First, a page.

Patrick traveled lightly,
He carried but his needed load
And made himself as useful
As he could along the road.
He aided all who asked him,
Offering a hand where'er he went
And they, pagan or not, knew in his form
A blessing had been sent.
He made it, at last, to Ireland
And saw that he was needed there,
For, by the tribal rulers,
Hope in life had been made bare;
In his Creator's will for him,
Patrick was most sure--
That in his steadfast faith in God
Would lay any problem's cure.
Patrick was a foreigner,
He had no wordly protection
As he wandered through the Counties,
Which were then tribal sections.
Gifts and money, Patrick refused,
For conversion God did send
Him among the tribes and chieftains,
this rarely made a friend.
(Patrick never knew
That by the Druids long before
A vision had been prophesied,
A piece of their fathers' lore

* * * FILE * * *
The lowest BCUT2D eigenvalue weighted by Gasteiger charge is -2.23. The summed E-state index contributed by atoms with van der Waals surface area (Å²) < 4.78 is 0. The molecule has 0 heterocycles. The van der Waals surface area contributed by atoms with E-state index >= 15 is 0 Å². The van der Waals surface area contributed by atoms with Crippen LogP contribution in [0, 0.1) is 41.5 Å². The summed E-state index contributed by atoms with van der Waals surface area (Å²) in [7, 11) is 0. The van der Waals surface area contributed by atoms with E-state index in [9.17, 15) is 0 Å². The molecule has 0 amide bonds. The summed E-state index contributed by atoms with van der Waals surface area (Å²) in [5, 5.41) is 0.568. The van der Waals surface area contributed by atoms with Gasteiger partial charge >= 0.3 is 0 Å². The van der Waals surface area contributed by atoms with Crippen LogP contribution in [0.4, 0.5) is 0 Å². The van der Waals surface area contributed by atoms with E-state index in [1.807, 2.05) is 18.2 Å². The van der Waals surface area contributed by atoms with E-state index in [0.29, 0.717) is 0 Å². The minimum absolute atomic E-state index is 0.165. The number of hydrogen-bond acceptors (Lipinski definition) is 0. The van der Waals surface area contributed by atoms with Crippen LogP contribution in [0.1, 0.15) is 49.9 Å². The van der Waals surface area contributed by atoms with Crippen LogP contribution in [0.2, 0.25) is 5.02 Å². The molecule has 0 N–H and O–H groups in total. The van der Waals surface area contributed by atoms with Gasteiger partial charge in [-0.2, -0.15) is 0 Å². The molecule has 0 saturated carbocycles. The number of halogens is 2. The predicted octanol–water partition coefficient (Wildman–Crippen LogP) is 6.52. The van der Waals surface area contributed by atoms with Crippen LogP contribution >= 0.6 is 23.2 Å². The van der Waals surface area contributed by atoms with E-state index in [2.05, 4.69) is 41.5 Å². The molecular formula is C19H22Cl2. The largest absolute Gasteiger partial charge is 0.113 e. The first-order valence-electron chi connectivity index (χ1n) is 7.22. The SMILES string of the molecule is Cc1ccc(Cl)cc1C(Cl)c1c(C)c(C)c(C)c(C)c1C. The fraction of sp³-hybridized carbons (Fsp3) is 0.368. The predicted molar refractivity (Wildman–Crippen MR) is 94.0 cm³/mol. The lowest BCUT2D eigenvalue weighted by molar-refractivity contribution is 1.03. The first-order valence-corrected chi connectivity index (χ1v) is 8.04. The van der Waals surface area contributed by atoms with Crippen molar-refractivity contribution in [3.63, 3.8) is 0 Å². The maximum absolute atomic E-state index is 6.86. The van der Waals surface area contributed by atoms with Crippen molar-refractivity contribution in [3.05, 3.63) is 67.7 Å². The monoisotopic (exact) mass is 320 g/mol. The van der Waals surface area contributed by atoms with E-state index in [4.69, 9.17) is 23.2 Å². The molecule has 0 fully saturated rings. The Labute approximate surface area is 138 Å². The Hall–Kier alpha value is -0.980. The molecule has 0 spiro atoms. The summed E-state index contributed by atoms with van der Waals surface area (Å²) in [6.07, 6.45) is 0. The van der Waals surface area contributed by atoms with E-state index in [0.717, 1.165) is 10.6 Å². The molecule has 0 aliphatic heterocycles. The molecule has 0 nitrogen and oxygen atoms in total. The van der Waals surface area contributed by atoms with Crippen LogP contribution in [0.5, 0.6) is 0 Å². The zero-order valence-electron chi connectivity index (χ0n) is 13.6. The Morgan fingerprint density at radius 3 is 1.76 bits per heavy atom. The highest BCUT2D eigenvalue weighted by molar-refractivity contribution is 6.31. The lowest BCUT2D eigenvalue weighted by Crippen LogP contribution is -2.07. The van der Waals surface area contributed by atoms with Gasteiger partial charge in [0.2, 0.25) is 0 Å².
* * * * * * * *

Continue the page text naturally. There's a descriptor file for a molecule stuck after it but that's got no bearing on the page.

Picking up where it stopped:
About a harsh reformer,
From whose table would fly impiety
And those, who chose to follow him,
In blindness would agree.)
Patrick preached the gospel,
Forgiveness and mercy
And taught the Irish people
Of the soul lasting eternity,
Though some would not hear or objected,
Some could not resist-
There were so many converts
With no need to insist.
The people told that Patrick
Truly loved to teach
And time flew from his awareness
When he started to preach,
(He carried a gnarled staff of Ash
Where ever he went)
One night he preached so long,
The stick, roots into the ground, had sent!
Once Patrick lit a fire
Upon Slane hill in County Meath.
Billows of smoke filled the air
And rose above the heath,
He did this in defiance
Of Leoghary, who was king
And through Patricks brave resistance,
Christ's teachings, through, did ring:
Many pagans hauled up buckets,
The whole hillside they drenched,
But Patrick's Paschal fire
But by him could be quenched.
It was upon this hillside
Patrick dispelled pagan divinity
By plucking the trefoil shamrock
To illustrate the Trinity.